Chinese biotech patents fail to make mark, more litigation for AbbVie, AIDS Heath Foundation appeals to SCOTUS and much more
Despite patenting surge, Chinese biotech innovation has yet to make its stamp on the global market – A new academic article shed light on developments in biotech patenting in the BRICS countries, providing particularly interesting insights into the state of the Chinese market. On the one hand, it showed that patent applications by China-based inventors have grown rapidly in recent years, far exceeding the rates of increase seen in other emerging economies. However, on the other, ‘Biotechnology Patenting in the BRICS Countries: Strategies and Dynamics’ cast the commercial significance of these filings into doubt, showing that the vast majority have been made by Chinese university researchers who may have been motivated by career, rather than commercial, incentives. Domestic biotech applications made by Chinese innovators, the report’s authors stated, greatly outnumber international filings; this may reflect the weakness of the inventions receiving domestic protection. An in-depth analysis of the article’s findings and arguments is provided here.
Sovaldi Chinese patent partly invalidated, opening door to generic entries- China’s Patent Review Board has invalidated a key claim in a Gilead patent for sofosbuvir, a compound that is used to make the highly effective hepatitis C drug, Sovaldi, as well as combination treatments such as Epclusa and Harvoni. The decision follows attempts by the Initiative for Medicines, Access and Knowledge and Fujian Cosunter Pharma to invalidate the patent, it has been reported. It opens the way for copycat versions of Sovaldi to enter the market as early as 2019, rather than being delayed until the patent’s expiry date, 2024. Gilead’s patents for sofosbuvir are being disputed in several other countries. In India, the Delhi High Court is considering the validity of Gilead’s rights, following the Indian Patent Office’s decisions to deny and subsequently grant patent protection for the compound.
Top drugs have average of 125 US patent applications, report reveals – The size of the patent thickets protecting the US’ best-selling drugs was highlighted by a recent report, which noted that an average of 71 patents have been granted and 125 applications filed for the treatments. The document, whose authors argued that this constitutes a grave abuse of the patent system, gave a detailed breakdown of the patents relating to each drug. An analysis of its findings can be found in this IAM piece which argues that the report is likely to further fuel the US political controversies currently surrounding pharmaceuticals IP rights.
US pulls ahead in healthcare IoT patents, report finds – The US accounts for 54.9 percent of Internet of Things (IoT) healthcare-related patents worldwide, according to a report produced by the Korea Institute of Science and Technology Evaluation and Planning (KISTEP). This is roughly eight percentage points higher than its share in 2008. Germany and Korea have also increased their share of IoT healthcare patents in this period, while French and Japanese patents comprise a smaller proportion of such rights than they did in 2008. Japan, the second most significant country for IoT healthcare assets, accounted for 10.6% of patents in 2008, but only 6% in 2018. “The gap between the US and Japan widened, and those between Japan and other latecomers narrowed. The US is showing an outstanding superiority not only in the number of patents but in the quality,” KISTEP commented.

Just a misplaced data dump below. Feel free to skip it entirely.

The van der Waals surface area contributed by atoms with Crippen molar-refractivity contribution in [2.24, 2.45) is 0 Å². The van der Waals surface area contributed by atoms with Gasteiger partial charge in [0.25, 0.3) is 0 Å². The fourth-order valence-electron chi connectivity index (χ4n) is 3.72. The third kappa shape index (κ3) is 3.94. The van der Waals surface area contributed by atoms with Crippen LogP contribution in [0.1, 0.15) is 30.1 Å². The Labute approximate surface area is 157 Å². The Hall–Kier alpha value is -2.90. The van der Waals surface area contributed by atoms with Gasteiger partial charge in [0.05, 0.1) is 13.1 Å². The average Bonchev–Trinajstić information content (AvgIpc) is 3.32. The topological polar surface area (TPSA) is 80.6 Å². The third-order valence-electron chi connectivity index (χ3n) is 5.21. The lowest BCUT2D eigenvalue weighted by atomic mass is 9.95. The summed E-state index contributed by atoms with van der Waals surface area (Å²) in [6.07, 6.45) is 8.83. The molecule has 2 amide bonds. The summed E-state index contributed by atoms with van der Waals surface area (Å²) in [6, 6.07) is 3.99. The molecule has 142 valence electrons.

India to appoint new patent examiners in bid to bring down waiting times – Over 200 new patent examiners are to be trained to work at Intellectual Property India in a bid to speed up the process of acquiring IP rights in the country. According to The Indian Express, patent applications currently take between five and eight years to grant in the country – significantly longer than the period it takes in many other jurisdictions. The new hires will boost India’s patent examiner corps from 500 professionals across all industry sectors to over 700; and are intended to reduce the pendency period to 18 months.
AbbVie asserts two patents, with the threat of 82 more, against Humira biosimilar – AbbVie is suing Sandoz in New Jersey, alleging that the defendant’s biosimilar version of Humira – the world’s best-selling drug – infringes its patents. The two companies have been exchanging information about the proposed biosimilar product and AbbVie’s patent rights as part of the process required by the US Biologics Price Competition and Innovation Act. The Chicago-based company claims that Sandoz has failed to provide it with sufficient information to show that its product does not infringe several of its IP rights. Its complaint asserts two patents against the defendant. One of these – the ‘559 patent for a dose regimen for treating idiopathic inflammatory bowel disease – has already been challenged administratively by Sandoz at the USPTO’s Patent and Trademark Appeal Board, which did institute the review. AbbVie claims the biosimilar infringes another 82 patents not asserted in the lawsuit; it states that it will have an opportunity to assert these when Sandoz provides its Notice of Commercial Marketing.
Amgen seeks US Supreme Court intervention in PSCK9 patent dispute – Amgen has asked the US Supreme Court to review a Federal Circuit decision in which Sanofi and Regeneron’s cholesterol drug, Praluent, was found not to have infringed Amgen’s patents for PSCK9. The California-based pharma company initially sued the rival businesses in 2014, winning an injunction against Praluent sales in early 2016 and having its patents upheld by a District of Delaware federal jury. However, the CAFC overturned that decision in October 2017, ruling that the jury had been given incorrect instructions and ordering a new trial. In its petition for writ of certiorari, Amgen argues that the finding has created “jurisprudential anarchy” by defying statute and precedent. It contends that the appellate court has created its own “possession standard” and related legal tests which are out of kilter with the US Patent Act. As such, the decision had contributed to the “ever-shifting demands of those sub-formulations (which) have left innovators no way of predicting what disclosures will be sufficient” for patent protection.